One thing I have learned in the years that I have been working with clients is that EVERYONE offers an employer several valuable skills… but the difficulty lies (in the employers’ eyes) in finding the best fit for the position for which they are hiring.
But there is a huge obstacle in the way. Job applicants have a long way to go in understanding how to write their career credentials. Some of this can be attributed to simple lack of training in developing critical career materials.
But there is a bigger problem than that.
The real issue is that there are too many myths and conflicting arguments from the human resource side on how résumés should be developed. One HR professional provides feedback to a job seeker to revise their document only to have a different HR person tell the candidate that they like the first format better.
Is it any wonder that job seekers are not only confused, but frustrated?
What we need is a proactive effort to help provide trusted advice on how applicants can reliably prepare their credentials in a way that employers can not only accept but also digest.
I’d like to issue a radical challenge to the human resources sector (Attention: Society for Human Resource Management leadership): Come up with accepted résumé formats that HR folks can agree on that can be in turn be communicated to job seekers. Think about how much EASIER everyone’s job would be if we all knew the expectations for writing career credentials.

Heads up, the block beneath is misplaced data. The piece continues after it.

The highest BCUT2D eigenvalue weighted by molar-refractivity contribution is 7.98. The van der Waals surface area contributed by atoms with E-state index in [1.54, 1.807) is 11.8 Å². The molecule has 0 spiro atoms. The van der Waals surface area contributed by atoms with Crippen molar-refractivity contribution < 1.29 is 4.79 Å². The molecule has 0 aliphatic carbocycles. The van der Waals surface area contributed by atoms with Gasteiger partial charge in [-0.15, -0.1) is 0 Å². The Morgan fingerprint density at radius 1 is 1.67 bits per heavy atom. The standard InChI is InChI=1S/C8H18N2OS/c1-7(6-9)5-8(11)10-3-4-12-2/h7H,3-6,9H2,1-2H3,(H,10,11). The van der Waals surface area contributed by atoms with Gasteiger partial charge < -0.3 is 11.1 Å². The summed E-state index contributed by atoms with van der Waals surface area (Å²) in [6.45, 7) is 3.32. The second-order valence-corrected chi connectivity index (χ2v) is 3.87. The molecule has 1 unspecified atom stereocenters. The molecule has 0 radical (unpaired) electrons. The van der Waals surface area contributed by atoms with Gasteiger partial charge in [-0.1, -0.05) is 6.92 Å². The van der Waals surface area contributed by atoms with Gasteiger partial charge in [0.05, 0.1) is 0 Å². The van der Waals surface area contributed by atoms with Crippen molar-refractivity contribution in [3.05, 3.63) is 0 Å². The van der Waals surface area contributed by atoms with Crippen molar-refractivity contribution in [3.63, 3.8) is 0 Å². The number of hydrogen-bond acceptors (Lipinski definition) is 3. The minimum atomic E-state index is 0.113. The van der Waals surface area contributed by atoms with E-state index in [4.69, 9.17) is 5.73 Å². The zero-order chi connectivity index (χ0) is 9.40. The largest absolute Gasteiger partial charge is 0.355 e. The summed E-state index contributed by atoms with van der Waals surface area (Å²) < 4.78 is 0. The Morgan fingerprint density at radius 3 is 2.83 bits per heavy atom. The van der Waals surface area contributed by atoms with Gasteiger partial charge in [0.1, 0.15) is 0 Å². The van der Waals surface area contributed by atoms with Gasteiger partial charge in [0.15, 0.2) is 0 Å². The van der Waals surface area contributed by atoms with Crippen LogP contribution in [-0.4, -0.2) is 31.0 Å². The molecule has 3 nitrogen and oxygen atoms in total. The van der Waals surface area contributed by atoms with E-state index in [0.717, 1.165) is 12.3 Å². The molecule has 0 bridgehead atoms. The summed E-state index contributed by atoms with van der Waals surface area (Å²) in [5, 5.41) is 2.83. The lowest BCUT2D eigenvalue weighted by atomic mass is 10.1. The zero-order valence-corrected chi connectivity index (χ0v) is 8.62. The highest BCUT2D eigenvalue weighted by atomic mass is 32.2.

- Job seekers can have a go-to resource on how to prepare their materials
- Career centers and one-stop job retraining centers can have up to date information on employer / HR expectations in developing résumés
- Human resource professionals have a much easier time going through résumés because the format has become standardized
I know that there will be some folks who will say that how can we try to pound candidates into round holes- not everyone is going to fit.
What I am proposing isn’t a strict format, as in: You will write your résumé ‘this way,’ but instead, provide a SHRM-sponsored recommended format that provides human resource insight on what to include and where to include it on a résumé.
This would eliminate so much confusion among job seekers. Heck, even some of the human resource clients that I have worked with who are looking for jobs are confused themselves on the formatting!
About the Author: Dawn Rasmussen, CMP, is the president of Pathfinder Writing and Career Services, where she provides results-oriented résumé, cover letter, and job search coaching services. She is the official “Get the Job” columnist for One+ Magazine distributed to over 26,000 meeting professionals worldwide, and Talentzoo.com, a job resource site for creative and marketing professionals.
Dawn is also a recognized career expert on Careerealism.com – a top 10 world-ranked career advice blog – and a regular contributor to TalentCulture.com’s weekly meeting #tchat on Twitter.